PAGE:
War and Feast: Threats the War in Ukraine Poses to the Global Food Security

War and Feast: Threats the War in Ukraine Poses to the Global Food Security

Supply of over 100 tons of grains from the Black Sea region - under threat

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War and Feast: Threats the War in Ukraine Poses to the Global Food Security

Black Sea region is the leader of agricultural goods supply to the global market.

The countries of the region, mainly Ukraine and Russia, account for aggregated 29% of wheat export, 19% of corn export, and 80% of sunflower oil export. In the current season (July 2021 – June 2022), projected grain export from Ukraine constituted 56-60 million tons – over 30 million tons of which were exported by the end of last year. Russian grain export potential for the current season is 43 million tons, over a half already exported. The estimated number of people on the globe, directly or indirectly depending on these goods, constitutes at least half a billion.

That is what the overview of the season looked like – and it had every chance of coming true.

On February 24, 2022, Russia began the war against Ukraine.

Two weeks into the full-scale war, the export of the last harvest grains from both countries continues. Neither the military actions of the aggressor nor the sanctions imposed on Russia due to them stopped it.

In the sanctions package of the USA, both export and import of agricultural goods from Russia as well as medical supplies are exempt from the embargo. The American side justified this exemption in slightly vague wording of minimizing the risks of "unintended consequences for the third parties." They most likely meant humanitarian programs implemented in the countries with a short supply of those goods. At the same time, the sanctions apply to the Russian Agricultural Bank – the institution has already stated they will meet or try to meet their commitments before the partners. It is highly probable to work out since this bank operates on the internal market and does not use the resources of the American debt market to which the sanctions restrict access.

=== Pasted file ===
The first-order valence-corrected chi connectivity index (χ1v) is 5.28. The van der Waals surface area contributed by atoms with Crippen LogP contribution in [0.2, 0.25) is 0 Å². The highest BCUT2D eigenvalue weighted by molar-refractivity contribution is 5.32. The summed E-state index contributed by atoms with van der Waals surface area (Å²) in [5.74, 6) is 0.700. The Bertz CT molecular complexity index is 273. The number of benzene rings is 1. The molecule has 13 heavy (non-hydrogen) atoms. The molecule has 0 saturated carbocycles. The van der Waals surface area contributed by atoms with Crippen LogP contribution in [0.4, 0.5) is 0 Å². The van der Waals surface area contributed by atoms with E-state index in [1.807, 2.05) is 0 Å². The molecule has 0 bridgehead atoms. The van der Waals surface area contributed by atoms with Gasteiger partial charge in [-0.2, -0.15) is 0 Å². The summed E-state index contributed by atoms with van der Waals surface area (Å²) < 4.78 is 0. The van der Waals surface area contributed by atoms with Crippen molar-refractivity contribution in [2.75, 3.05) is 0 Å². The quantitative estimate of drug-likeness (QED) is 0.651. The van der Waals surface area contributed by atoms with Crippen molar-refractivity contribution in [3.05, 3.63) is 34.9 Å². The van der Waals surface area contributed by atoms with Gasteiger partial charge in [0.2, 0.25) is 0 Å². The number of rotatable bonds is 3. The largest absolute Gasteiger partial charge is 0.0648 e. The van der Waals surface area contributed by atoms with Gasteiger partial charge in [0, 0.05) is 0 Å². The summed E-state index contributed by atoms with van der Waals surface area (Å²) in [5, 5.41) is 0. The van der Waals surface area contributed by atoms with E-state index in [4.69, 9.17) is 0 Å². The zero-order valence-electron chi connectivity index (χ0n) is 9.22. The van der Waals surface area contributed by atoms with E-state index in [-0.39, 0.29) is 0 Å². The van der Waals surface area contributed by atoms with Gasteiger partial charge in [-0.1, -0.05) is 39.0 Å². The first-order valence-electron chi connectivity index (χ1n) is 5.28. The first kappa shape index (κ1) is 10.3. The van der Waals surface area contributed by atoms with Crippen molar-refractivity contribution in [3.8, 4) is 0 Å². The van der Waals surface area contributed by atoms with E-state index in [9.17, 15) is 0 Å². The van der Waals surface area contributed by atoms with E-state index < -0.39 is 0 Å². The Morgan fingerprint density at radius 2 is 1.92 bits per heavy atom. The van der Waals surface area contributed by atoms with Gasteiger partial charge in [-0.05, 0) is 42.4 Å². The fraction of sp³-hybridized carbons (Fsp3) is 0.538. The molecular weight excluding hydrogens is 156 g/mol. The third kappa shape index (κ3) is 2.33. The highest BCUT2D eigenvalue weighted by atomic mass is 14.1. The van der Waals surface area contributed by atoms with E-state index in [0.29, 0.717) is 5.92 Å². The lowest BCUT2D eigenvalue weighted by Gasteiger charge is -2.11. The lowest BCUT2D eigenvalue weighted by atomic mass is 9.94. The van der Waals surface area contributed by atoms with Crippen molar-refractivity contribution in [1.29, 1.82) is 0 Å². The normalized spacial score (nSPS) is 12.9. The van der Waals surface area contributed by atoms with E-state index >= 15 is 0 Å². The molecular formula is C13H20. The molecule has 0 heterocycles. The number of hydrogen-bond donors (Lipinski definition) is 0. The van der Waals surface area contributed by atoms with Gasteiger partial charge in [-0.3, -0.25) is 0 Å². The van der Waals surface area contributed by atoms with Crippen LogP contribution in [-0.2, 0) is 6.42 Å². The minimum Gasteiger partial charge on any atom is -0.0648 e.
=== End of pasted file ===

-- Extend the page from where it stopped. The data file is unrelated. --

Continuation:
Thus, de jure exports of Russian agricultural products may continue. De facto, under a formally free trade regime, a number of partners began to implement self-sanctions. Ethical considerations are unlikely to prevail here: buyers are deterred by the risk of physical disruptions to supplies, increased insurance premiums, and the unpredictable situation in the Azov and Black Seas. There are already examples of logistical collapses – for example, about 380,000 tons of sunflower oil worth $ 570 million from the Black Sea region could not be sent to India due to port failures in Russia and Ukraine. New purchases have been suspended, and Indian traders, who buy about 1.3 million tonnes of oil a year, have switched to soy and palm counterparts.